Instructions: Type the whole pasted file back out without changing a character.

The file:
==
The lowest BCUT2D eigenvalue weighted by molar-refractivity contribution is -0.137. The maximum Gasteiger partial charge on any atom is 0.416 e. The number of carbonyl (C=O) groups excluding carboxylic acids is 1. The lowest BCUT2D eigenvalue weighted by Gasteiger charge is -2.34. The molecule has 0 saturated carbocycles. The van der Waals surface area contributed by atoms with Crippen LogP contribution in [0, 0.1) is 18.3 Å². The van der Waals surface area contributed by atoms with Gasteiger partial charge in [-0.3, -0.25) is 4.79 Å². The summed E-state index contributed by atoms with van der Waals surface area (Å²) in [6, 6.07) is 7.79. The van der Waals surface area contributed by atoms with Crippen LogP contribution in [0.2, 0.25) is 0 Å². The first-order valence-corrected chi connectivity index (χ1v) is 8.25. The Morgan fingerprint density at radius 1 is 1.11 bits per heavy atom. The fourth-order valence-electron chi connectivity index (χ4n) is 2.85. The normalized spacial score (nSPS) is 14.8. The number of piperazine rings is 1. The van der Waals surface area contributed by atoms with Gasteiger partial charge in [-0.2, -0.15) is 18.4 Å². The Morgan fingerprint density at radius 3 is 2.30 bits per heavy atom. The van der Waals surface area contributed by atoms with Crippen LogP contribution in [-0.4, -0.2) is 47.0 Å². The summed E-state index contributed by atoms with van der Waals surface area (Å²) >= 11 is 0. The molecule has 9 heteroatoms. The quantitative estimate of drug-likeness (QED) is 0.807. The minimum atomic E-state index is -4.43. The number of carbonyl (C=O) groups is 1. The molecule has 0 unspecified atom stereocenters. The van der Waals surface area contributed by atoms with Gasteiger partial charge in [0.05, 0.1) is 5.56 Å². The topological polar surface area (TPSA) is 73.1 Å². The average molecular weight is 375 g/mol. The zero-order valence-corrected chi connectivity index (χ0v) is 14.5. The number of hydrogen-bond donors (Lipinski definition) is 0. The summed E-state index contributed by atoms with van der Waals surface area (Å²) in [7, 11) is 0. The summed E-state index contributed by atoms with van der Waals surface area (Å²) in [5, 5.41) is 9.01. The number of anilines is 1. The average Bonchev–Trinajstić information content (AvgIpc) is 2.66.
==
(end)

The lowest BCUT2D eigenvalue weighted by molar-refractivity contribution is -0.137. The maximum Gasteiger partial charge on any atom is 0.416 e. The number of carbonyl (C=O) groups excluding carboxylic acids is 1. The lowest BCUT2D eigenvalue weighted by Gasteiger charge is -2.34. The molecule has 0 saturated carbocycles. The van der Waals surface area contributed by atoms with Crippen LogP contribution in [0, 0.1) is 18.3 Å². The van der Waals surface area contributed by atoms with Gasteiger partial charge in [-0.3, -0.25) is 4.79 Å². The summed E-state index contributed by atoms with van der Waals surface area (Å²) in [6, 6.07) is 7.79. The van der Waals surface area contributed by atoms with Crippen LogP contribution in [0.2, 0.25) is 0 Å². The first-order valence-corrected chi connectivity index (χ1v) is 8.25. The Morgan fingerprint density at radius 1 is 1.11 bits per heavy atom. The fourth-order valence-electron chi connectivity index (χ4n) is 2.85. The normalized spacial score (nSPS) is 14.8. The number of piperazine rings is 1. The van der Waals surface area contributed by atoms with Gasteiger partial charge in [-0.2, -0.15) is 18.4 Å². The Morgan fingerprint density at radius 3 is 2.30 bits per heavy atom. The van der Waals surface area contributed by atoms with Crippen LogP contribution in [-0.4, -0.2) is 47.0 Å². The summed E-state index contributed by atoms with van der Waals surface area (Å²) >= 11 is 0. The molecule has 9 heteroatoms. The quantitative estimate of drug-likeness (QED) is 0.807. The minimum atomic E-state index is -4.43. The number of carbonyl (C=O) groups is 1. The molecule has 0 unspecified atom stereocenters. The van der Waals surface area contributed by atoms with Gasteiger partial charge in [0.05, 0.1) is 5.56 Å². The topological polar surface area (TPSA) is 73.1 Å². The average molecular weight is 375 g/mol. The zero-order valence-corrected chi connectivity index (χ0v) is 14.5. The number of hydrogen-bond donors (Lipinski definition) is 0. The summed E-state index contributed by atoms with van der Waals surface area (Å²) in [7, 11) is 0. The summed E-state index contributed by atoms with van der Waals surface area (Å²) in [5, 5.41) is 9.01. The number of anilines is 1. The average Bonchev–Trinajstić information content (AvgIpc) is 2.66.